One of the most current trends in the research of the information-seeking behavior of youths is to make the body of knowledge we have from adult information-seeking behavior relevant to children, preteens and teens.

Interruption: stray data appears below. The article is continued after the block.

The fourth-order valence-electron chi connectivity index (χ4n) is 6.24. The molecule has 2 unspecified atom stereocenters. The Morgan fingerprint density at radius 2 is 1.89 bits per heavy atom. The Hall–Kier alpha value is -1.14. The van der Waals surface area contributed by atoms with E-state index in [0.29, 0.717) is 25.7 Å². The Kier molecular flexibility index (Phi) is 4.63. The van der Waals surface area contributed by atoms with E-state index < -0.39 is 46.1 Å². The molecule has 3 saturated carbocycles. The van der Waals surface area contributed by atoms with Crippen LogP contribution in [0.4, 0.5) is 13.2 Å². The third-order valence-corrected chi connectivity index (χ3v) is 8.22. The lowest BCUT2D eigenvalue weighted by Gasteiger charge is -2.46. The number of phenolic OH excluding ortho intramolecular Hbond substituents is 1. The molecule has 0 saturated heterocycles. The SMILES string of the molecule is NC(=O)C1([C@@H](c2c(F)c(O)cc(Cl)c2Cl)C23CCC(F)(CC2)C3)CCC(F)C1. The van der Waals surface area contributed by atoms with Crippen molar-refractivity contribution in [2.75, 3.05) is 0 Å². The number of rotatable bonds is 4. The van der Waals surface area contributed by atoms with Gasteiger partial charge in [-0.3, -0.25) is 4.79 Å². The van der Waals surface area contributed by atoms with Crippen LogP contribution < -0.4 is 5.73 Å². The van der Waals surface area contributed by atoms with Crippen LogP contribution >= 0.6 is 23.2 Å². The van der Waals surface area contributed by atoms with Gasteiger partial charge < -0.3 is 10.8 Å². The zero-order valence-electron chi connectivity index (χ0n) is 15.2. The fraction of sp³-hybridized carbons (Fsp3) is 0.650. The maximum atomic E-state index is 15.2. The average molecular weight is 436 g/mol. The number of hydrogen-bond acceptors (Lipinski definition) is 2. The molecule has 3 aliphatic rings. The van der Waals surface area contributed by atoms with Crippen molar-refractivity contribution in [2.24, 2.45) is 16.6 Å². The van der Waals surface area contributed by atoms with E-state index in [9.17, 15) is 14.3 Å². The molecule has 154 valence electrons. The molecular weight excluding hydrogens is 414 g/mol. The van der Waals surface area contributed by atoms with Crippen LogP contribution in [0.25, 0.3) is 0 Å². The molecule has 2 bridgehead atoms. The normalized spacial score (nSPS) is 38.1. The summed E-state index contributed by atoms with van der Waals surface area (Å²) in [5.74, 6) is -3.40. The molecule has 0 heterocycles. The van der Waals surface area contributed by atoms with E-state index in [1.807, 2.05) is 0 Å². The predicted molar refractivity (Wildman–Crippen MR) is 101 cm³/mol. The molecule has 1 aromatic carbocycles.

In “Making Sense of an Information World: The Everyday Life Information Behavior of Preteens,” Meyers, Fisher, and Marcoux looks at “Tweens” – children between the ages of 9 to 13, ages distinct from children and young adults. Using Devin’s sense-making, Fisher’s information grounds, and Chatman’s normative behavior as frameworks for their study, they collected data on tweens information seeking behaviors through focus groups and interviews. The study was intended to help understand their information seeking habits and encourage their informational literacy (Meyers et al 2009). As stated in the article, “everyday-life information-seeking” is an area too little studied and possibly the most important.